We want to increase the size of our mailing lists, and our following on other channels such as social media. This will increase the reach of our work.
Whilst overall reach is important, it is not our only driver.
We also want to hear from and engage with smaller groups and individuals. Our work on dispute resolution has clearly demonstrated to us that the experiences of individuals are very real and no less valid. They can also highlight issues and concerns which are also the experience of an otherwise silent but not insignificant minority.
Where there is demand, we will also arrange workshops to discuss topical issues and to help us better understand what is important to tenants and residents so that this may shape our work.
To an extent, the more people that engage with us, the more we may all benefit from the virtuous circle of dialogue and connectivity.
In addition to promoting our work directly on our website, through our mailing lists, and on social media, we will also look to take advantage of the connections of other organisations, including those that work with and on behalf of landlord organisations, whom we will work in partnership with to increase the range of our communications. Rest assured, that whenever we work with any third parties, the priority will be to ensure that our independence is protected.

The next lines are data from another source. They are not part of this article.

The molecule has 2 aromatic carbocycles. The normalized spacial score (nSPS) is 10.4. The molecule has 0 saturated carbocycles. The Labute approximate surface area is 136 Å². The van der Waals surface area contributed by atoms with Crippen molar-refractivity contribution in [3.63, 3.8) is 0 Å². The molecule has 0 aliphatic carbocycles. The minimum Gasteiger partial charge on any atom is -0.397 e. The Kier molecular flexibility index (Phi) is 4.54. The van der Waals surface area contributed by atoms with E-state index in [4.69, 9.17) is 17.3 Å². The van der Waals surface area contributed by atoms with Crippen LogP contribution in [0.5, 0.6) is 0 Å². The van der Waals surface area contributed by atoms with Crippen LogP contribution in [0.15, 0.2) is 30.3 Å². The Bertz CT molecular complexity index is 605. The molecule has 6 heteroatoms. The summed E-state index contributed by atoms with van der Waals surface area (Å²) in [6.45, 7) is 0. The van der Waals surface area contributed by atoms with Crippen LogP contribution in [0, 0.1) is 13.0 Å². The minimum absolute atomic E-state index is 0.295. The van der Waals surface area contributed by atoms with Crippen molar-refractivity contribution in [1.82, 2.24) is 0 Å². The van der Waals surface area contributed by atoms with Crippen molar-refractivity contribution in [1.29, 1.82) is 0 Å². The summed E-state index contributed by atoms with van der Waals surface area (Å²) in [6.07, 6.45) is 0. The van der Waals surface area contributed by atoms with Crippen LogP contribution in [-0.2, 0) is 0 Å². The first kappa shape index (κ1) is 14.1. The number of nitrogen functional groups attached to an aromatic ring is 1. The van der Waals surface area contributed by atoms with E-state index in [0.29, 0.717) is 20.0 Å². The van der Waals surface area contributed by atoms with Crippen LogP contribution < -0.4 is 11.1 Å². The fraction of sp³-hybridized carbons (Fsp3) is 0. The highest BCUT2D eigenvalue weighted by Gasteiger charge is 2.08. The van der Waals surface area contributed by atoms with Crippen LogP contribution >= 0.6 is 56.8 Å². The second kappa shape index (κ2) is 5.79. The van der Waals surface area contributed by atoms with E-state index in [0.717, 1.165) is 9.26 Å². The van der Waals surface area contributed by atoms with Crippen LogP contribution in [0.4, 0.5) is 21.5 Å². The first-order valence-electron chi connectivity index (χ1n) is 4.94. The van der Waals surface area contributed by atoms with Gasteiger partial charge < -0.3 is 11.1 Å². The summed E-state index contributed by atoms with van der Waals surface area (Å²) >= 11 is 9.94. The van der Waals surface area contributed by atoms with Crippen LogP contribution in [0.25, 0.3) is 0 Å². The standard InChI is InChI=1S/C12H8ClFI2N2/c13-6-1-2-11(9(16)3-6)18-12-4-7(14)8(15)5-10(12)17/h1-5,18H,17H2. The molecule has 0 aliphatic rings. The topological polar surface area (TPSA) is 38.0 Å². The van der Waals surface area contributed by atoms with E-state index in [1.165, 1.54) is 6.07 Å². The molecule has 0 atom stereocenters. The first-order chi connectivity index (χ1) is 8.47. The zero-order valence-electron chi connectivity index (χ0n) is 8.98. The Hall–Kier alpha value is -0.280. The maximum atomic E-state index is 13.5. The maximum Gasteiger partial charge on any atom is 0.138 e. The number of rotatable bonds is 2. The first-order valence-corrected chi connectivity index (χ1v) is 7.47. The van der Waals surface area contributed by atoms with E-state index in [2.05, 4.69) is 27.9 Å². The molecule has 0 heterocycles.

Why should I want to follow and engage in the work of TAROE Trust?
If you believe in the rights of tenants and residents to be heard? If you believe in the rights of tenants and residents to truly affordable, high quality housing and services? Join our mailing list and lend your support to our work.
We believe there are a range of benefits to tenants and residents getting involved with our work, including:
- Strengthening individual connections to like-minded tenants and residents
- Any input you have should shape our work and influence our campaigning activities, bringing about positive change for all tenants and residents living in the regulated housing sector
- Access to relevant and topical news and initiatives, both our own work and the work of others that we have identified of potential interest to tenants and residents
- Opportunities to get involved in more detailed and in-depth pieces of work, such as workshops and research, the results of which we will promote with the aim of occasioning positive change
Whilst we do not claim that our work alone has resulted in some of the changes that are being made in the sector, we have campaigned for various changes in recent years which have been accepted by Government, including the following:
|What we campaigned for||Current position|
|Removal of the “democratic filter” which requires tenant and residents to have to wait a minimum of 8 weeks before they can escalate their unsuccessful complaint with their landlord to the Housing Ombudsman Service.||Removal of this requirement is currently included within the Building Safety Bill which is currently going through the legislative approval process.|